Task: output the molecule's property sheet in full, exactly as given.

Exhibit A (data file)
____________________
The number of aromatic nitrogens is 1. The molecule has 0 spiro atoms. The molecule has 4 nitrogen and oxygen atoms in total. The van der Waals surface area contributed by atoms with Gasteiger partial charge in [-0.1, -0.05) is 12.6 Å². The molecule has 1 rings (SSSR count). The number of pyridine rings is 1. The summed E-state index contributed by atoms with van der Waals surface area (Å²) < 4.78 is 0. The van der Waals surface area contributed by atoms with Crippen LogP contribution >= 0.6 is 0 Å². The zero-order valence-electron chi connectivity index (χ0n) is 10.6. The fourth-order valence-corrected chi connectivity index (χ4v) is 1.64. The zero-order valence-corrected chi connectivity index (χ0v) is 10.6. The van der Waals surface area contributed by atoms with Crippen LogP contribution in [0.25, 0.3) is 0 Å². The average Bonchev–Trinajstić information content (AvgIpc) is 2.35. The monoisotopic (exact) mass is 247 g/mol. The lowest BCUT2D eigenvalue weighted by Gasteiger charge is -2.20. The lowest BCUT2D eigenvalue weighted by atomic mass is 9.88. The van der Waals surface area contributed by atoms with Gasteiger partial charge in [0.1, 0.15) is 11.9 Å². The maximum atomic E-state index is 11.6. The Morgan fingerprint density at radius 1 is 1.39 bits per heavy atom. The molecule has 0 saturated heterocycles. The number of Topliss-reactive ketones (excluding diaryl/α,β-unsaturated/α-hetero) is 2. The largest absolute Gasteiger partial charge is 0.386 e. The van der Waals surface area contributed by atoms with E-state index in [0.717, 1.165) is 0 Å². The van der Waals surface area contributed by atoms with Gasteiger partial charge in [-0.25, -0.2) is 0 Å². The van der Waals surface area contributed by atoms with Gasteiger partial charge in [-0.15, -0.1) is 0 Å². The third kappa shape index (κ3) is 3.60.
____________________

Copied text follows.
The number of aromatic nitrogens is 1. The molecule has 0 spiro atoms. The molecule has 4 nitrogen and oxygen atoms in total. The van der Waals surface area contributed by atoms with Gasteiger partial charge in [-0.1, -0.05) is 12.6 Å². The molecule has 1 rings (SSSR count). The number of pyridine rings is 1. The summed E-state index contributed by atoms with van der Waals surface area (Å²) < 4.78 is 0. The van der Waals surface area contributed by atoms with Crippen LogP contribution >= 0.6 is 0 Å². The zero-order valence-electron chi connectivity index (χ0n) is 10.6. The fourth-order valence-corrected chi connectivity index (χ4v) is 1.64. The zero-order valence-corrected chi connectivity index (χ0v) is 10.6. The van der Waals surface area contributed by atoms with Crippen LogP contribution in [0.25, 0.3) is 0 Å². The average Bonchev–Trinajstić information content (AvgIpc) is 2.35. The monoisotopic (exact) mass is 247 g/mol. The lowest BCUT2D eigenvalue weighted by Gasteiger charge is -2.20. The lowest BCUT2D eigenvalue weighted by atomic mass is 9.88. The van der Waals surface area contributed by atoms with Gasteiger partial charge in [0.1, 0.15) is 11.9 Å². The maximum atomic E-state index is 11.6. The Morgan fingerprint density at radius 1 is 1.39 bits per heavy atom. The molecule has 0 saturated heterocycles. The number of Topliss-reactive ketones (excluding diaryl/α,β-unsaturated/α-hetero) is 2. The largest absolute Gasteiger partial charge is 0.386 e. The van der Waals surface area contributed by atoms with E-state index in [0.717, 1.165) is 0 Å². The van der Waals surface area contributed by atoms with Gasteiger partial charge in [-0.25, -0.2) is 0 Å². The van der Waals surface area contributed by atoms with Gasteiger partial charge in [-0.15, -0.1) is 0 Å². The third kappa shape index (κ3) is 3.60.